At last check, the supplement industry was waiting with bated breath for the FDA’s response to the new product. Now, some lawmakers in Washington are turning to Bayer for answers.
Democratic Representatives John Dingell and Bart Stupak of Michigan, along with HealthCare President Gary Balkema, have sent a letter to Bayer asking for clarification on why the company chose to proceed with the production of its crossover product despite a previous FDA recommendation that seems to caution against it, “The FDA strongly recommends that firms refrain from marketing products that combine or co-package drug and dietary supplement ingredients,” said then-Associate Commissioner for Policy Margaret Dotzel in May 2000.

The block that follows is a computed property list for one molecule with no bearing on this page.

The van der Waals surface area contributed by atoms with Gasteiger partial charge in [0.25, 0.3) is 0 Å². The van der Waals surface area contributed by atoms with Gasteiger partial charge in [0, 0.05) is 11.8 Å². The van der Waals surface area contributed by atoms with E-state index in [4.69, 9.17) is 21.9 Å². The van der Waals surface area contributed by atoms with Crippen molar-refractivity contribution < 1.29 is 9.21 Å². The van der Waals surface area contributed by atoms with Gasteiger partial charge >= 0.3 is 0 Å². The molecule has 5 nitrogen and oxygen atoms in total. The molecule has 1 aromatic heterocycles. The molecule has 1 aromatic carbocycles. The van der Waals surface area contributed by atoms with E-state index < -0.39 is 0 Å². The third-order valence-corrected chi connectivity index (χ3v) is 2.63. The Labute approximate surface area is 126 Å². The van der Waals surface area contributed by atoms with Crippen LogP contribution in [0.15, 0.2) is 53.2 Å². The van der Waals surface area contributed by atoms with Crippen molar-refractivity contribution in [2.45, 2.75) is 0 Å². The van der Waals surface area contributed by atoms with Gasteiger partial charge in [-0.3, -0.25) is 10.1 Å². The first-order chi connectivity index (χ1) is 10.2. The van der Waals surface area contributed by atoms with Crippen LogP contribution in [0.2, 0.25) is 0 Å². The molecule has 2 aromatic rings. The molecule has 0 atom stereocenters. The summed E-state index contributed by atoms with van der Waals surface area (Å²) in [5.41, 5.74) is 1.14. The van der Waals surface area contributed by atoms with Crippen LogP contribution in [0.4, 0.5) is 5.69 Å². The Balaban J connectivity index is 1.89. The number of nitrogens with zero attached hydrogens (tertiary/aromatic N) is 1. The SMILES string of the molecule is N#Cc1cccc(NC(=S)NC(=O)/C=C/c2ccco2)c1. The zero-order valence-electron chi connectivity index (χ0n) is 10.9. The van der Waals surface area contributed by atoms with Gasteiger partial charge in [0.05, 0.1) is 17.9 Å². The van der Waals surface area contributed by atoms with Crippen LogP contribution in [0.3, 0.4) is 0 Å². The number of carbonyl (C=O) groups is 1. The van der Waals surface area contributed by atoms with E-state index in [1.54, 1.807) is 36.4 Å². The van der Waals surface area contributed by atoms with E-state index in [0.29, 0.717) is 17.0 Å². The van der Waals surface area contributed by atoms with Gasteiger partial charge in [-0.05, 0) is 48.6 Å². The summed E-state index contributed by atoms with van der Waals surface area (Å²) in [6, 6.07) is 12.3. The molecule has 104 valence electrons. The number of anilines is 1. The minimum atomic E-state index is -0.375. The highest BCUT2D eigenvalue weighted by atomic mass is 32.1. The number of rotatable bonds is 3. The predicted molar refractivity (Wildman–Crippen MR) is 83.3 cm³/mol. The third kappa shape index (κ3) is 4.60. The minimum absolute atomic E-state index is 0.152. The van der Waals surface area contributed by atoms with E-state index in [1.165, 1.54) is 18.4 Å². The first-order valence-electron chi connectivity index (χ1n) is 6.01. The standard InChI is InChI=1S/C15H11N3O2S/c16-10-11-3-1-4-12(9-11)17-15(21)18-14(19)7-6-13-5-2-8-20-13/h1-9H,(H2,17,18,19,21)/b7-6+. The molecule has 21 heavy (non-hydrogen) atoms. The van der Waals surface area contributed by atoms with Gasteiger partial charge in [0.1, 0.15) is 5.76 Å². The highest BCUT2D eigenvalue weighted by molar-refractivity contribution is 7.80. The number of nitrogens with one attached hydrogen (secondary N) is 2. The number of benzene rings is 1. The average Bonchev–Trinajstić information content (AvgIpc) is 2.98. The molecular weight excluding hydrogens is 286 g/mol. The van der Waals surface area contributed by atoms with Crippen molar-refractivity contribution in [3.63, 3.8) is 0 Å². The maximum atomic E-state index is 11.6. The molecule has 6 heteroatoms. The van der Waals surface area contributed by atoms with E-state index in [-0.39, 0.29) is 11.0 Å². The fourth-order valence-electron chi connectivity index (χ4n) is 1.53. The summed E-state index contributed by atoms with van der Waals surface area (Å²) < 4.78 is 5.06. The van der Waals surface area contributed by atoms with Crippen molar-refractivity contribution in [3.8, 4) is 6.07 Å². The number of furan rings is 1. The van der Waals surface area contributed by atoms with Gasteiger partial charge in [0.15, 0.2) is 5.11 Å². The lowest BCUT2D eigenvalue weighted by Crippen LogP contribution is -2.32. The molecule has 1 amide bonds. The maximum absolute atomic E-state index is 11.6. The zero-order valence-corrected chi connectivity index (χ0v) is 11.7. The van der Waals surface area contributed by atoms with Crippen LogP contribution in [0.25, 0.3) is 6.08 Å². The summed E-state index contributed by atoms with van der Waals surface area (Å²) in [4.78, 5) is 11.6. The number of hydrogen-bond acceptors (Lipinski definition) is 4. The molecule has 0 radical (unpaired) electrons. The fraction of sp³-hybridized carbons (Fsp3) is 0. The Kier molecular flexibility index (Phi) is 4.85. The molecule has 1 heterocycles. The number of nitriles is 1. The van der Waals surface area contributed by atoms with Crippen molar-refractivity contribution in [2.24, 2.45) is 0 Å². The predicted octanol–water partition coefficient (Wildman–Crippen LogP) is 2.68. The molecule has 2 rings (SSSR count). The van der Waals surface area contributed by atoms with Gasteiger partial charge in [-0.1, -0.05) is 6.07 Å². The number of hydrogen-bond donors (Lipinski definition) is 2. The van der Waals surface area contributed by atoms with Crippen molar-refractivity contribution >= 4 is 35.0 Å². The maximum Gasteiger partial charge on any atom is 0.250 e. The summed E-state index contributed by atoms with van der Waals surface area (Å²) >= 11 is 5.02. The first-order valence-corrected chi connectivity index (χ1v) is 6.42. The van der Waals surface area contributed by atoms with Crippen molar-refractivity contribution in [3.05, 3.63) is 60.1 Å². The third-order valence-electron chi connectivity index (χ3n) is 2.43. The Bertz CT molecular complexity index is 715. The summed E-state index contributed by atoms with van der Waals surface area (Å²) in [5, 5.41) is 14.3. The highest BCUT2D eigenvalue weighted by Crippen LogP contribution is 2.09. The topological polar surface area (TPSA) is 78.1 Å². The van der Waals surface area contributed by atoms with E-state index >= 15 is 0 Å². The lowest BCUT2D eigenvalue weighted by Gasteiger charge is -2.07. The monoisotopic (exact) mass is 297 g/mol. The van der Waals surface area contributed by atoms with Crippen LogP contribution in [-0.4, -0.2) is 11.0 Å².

The legislators have called for Bayer to respond within two weeks, “The [Oversight and Investigations Subcommittee] is concerned that your company engaged in DTC (direct-to-consumer) advertising of this product, particularly in light of FDA's recommendation to refrain from marketing combination products.”
Many in the supplement industry hope that Bayer will be able to satisfy the committee’s requirements so that the door will be open to future crossover supplement products. In a recent interview with NBJ, the Council for Responsible Nutrition (CRN) President and CEO Steve Mister commented on the potential FDA ruling, “We [the dietary supplement industry] ought to be helping the FDA to say, ‘yes,’ rather than daring them to say, ‘no.’”